Do Alcohol and Sleep mix? What impact does alcohol have on our sleep patterns and our body as it rests?

Sleep and Alcohol. Blog about how alcohol affects our sleep and body rest

OK so sleep is super important, for those of us with children we can look back and relate to exactly how it made us feel when we were sleep deprived from having a new baby in the house! 

It’s recommended that we get somewhere between 7 and 8 hours sleep a night but alcohol disrupts critical parts of your sleep cycle; if you rely on alcohols’ sedative effects to get you off to sleep you’ll know that more often than not, you wake up feeling less than refreshed.
When we sleep our bodies repair themselves, if we are not getting enough of the right quality of sleep the body can’t repair itself properly and we end up suffering with ailments both physically and mentally.
Just one drink will interrupt your sleep pattern.  For our bodies to work effectively we need to go through six or seven sleep cycles of REM sleep. However when you drink you typically only have two.

When we drink we tend to go into a very deep sleep for about 5 hours during which the alcohol withdrawl starts. It peaks at around 5 hours, then you sleep fitfully and are unlikely to return to a deep sleep, which is why we often hear ourselves saying “I’m not hungover, I just feel a bit tired”. Even if we have slept all night, it hasn’t been a restful sleep and we wake up feeling groggy. 

Quite often as we ladies get older we wake up and decide we need the toilet, when we get back into bed our monkey mind starts working overtime and the ‘hanxiety’ sends us into a feeling of overwhelm, these all prevent us from getting back to sleep.

Sleep deprivation has an impact on: 

  • Our temperament, it makes us impatient
  • We feel stress more easily
  • We are less likely to exercise (impacting our energy levels)
  • We are more prone to over eat when we’re tired, affecting our weight gain
  • We are more likely to get overwhelmed which affects our anxiety levels! 

And what are we more likely to do when we feel anxious or stressed….have a drink to ‘take the edge off or ‘help us relax’ and so the cycle continues.

For women transitioning into menopause, sleep problems are often par for the course. In fact, approximately 61 percent of women who are postmenopausal experience frequent bouts of insomnia.

Going through menopause can affect your sleep cycle on three different levels.

1. Hormone levels: a natural decrease in oestrogen causing anxiety and then drinking alcohol adding to the problem. Hormone changes naturally affecting your sleep patterns and alcohol also disrupts your night, a double whammy!

  1. Hot flushes: Those dreaded night sweats! When we consume alcohol our body has to use the energy because it can't be stored like other forms of energy we consume. What it doesn’t use, it turns into heat which is why many of us wake up in the middle of the night sweating after drinking too much. I know that used to be one of the things that woke me up every time I overdrank! Hot flushes and night sweats are a well recognised symptom of menopause and night sweats disrupt our sleeping pattern so if we add in heating up the body to use up excess alcohol energy you can see how it would make our night sweats worse and be a frequent sleep disturbance.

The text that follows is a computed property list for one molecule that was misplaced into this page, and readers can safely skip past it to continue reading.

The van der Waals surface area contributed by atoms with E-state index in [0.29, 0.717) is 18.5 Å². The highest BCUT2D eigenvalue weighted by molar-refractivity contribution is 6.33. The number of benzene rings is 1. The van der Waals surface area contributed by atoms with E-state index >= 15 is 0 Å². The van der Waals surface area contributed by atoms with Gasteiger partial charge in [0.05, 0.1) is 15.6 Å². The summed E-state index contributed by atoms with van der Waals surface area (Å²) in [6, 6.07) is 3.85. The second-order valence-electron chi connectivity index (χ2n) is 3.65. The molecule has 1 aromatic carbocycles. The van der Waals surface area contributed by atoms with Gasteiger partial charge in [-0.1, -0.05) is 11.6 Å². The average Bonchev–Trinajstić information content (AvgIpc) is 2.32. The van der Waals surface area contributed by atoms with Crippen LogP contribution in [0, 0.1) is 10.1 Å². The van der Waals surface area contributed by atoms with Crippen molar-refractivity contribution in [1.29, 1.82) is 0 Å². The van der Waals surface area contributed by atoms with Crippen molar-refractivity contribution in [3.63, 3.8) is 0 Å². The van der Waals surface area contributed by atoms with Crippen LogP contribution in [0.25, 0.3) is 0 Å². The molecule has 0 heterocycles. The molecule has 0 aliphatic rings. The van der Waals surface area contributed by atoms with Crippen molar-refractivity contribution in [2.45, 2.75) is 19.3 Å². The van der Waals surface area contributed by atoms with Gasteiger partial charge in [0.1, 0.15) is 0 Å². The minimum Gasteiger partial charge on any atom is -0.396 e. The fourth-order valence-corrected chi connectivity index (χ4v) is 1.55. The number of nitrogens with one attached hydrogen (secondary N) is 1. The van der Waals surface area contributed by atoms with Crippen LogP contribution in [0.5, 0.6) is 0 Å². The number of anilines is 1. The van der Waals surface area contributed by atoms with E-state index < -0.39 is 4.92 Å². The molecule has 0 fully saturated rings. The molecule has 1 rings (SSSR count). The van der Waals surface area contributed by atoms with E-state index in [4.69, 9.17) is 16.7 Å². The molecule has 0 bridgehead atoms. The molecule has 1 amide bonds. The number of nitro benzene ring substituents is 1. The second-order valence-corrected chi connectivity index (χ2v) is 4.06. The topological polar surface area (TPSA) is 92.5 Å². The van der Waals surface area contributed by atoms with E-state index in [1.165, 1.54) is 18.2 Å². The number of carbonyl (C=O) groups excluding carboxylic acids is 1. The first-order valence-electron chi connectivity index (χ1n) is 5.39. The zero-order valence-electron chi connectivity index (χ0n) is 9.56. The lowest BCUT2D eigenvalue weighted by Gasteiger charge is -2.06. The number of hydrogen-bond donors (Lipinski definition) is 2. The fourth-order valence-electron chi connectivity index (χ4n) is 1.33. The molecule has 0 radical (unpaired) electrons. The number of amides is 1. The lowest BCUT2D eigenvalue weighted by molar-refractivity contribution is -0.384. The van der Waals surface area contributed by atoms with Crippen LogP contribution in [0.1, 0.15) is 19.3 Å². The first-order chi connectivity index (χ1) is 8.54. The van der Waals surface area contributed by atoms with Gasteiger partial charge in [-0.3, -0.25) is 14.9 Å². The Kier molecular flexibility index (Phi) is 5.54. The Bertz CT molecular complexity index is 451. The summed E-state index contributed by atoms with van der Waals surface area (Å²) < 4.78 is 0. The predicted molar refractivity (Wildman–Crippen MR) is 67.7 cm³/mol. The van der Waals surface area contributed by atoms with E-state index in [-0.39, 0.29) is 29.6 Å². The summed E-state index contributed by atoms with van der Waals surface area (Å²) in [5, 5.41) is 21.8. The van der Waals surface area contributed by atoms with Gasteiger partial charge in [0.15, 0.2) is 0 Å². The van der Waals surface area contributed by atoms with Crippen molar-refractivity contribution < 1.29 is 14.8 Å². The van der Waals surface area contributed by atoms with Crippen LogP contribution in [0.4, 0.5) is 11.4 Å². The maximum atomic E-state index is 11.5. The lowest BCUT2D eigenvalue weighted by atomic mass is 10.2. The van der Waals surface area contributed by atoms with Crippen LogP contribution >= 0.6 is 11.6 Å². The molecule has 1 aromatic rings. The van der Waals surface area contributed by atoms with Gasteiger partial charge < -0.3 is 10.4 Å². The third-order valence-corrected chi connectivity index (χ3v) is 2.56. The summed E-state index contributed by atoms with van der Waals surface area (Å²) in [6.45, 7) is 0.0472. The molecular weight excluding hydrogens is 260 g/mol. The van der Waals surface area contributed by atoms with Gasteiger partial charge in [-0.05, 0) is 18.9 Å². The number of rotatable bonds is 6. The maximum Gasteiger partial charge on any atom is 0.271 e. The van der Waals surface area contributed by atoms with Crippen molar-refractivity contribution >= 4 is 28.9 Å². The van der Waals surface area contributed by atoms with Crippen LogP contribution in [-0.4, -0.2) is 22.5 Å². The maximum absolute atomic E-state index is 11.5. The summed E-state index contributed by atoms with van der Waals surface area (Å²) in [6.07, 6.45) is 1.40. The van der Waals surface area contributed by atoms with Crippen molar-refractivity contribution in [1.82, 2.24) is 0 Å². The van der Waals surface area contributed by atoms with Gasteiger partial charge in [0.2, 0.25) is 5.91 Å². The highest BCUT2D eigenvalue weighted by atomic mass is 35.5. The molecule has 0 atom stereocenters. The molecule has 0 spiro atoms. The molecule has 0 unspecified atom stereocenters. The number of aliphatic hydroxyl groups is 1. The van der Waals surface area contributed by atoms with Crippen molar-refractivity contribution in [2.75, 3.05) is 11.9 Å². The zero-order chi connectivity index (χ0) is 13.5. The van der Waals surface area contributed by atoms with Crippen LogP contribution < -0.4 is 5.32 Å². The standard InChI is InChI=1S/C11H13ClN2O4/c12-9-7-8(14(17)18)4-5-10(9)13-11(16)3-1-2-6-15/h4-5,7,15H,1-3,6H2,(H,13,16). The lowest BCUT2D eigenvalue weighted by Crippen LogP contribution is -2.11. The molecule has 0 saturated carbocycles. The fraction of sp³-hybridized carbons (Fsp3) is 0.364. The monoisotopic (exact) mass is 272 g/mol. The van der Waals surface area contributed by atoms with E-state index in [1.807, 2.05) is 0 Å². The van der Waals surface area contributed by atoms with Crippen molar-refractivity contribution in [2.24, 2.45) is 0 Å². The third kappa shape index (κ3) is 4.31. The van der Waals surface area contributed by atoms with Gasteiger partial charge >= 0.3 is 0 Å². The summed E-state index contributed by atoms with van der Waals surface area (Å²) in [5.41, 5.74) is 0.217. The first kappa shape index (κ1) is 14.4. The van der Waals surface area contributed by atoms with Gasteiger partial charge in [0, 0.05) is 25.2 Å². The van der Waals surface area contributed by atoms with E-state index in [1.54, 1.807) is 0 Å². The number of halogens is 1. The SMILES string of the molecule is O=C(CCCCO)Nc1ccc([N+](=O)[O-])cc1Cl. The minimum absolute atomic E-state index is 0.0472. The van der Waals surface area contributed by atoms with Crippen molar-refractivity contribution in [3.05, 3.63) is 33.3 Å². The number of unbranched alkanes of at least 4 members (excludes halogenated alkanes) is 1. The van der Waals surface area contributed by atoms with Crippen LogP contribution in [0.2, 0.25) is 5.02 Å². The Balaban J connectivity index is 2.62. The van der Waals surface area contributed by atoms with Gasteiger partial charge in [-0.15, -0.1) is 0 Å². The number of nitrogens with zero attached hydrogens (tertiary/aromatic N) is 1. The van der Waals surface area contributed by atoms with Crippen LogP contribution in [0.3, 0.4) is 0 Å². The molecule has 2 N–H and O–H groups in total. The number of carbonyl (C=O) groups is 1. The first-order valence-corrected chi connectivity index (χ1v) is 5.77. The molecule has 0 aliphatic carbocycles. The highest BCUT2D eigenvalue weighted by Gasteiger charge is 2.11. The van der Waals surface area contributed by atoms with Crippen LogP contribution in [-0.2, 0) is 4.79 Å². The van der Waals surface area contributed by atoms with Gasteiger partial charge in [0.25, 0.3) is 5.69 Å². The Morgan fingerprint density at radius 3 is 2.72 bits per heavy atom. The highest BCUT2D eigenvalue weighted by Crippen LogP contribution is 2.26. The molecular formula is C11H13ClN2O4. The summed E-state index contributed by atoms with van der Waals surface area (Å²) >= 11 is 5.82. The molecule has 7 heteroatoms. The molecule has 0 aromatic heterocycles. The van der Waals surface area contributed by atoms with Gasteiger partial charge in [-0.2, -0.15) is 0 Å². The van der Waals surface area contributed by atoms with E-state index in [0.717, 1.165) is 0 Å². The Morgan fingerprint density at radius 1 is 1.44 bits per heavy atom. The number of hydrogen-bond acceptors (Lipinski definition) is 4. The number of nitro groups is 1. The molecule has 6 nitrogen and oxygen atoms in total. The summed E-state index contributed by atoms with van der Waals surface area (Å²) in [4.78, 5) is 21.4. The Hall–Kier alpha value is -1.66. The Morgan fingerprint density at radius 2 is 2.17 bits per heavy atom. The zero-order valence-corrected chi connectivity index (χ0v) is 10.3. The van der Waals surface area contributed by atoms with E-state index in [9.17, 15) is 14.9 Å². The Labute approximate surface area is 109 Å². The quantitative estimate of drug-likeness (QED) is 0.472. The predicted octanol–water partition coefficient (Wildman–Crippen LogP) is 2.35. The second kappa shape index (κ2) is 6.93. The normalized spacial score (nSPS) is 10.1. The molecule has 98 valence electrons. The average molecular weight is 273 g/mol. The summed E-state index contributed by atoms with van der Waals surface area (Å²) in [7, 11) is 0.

2. Medication: The medication you may be on can cause insomnia. Just as natural chemical and hormonal changes can interfere with sleep, so can changes caused by any medicines or supplements you’re taking. Sleep disturbance is a side effect for many medications, so if you’re beginning a new medicine or using an over-the-counter supplement, it may well contribute to your insomnia. Likewise, alcohol can be a contraindication for some medications too. So if your drinking and on medication your sleep will more than likely be disrupted.

So you can see that if you already have a great sleeping history and you only drink every now and again, the impact is likely to be small but if you are already suffering from poor sleep or insomnia, taking medication, night sweats or suffering from anxiety, drinking alcohol makes things a whole lot worse, and over time will affect our mental health as we become more and more sleep deprived.

There are ways to help you get good quality sleep such as making sure you have a good sleep hygiene routine. Things like no screens an hour before bedtime, a calm environment and a comfortable temperature, maybe a sleep meditation or story would help too.  My favourite way is to have a nice cup of herbal tea. Twinings have their own Sleep tea in their Superblend range as do Pukka but my absolute favourites are from Bird and Blend. They have three teas to help you sleep Doazygirl Camomile, Moondrop Dreams or Deckchair Dreaming. They even sell a Dreamer's Gift Cube so you can treat yourself or a friend with 12 individually wrapped tea bags in all 3 of their sleepy tea flavours! 

Stay connected with news and updates!

If you' d like to keep in touch, join our mailing list and we'll keep you up to date with what we're up to and new products we find that we're enjoying, so you have the opportunity to enjoy them too!

We hate SPAM. Your details are safe with us.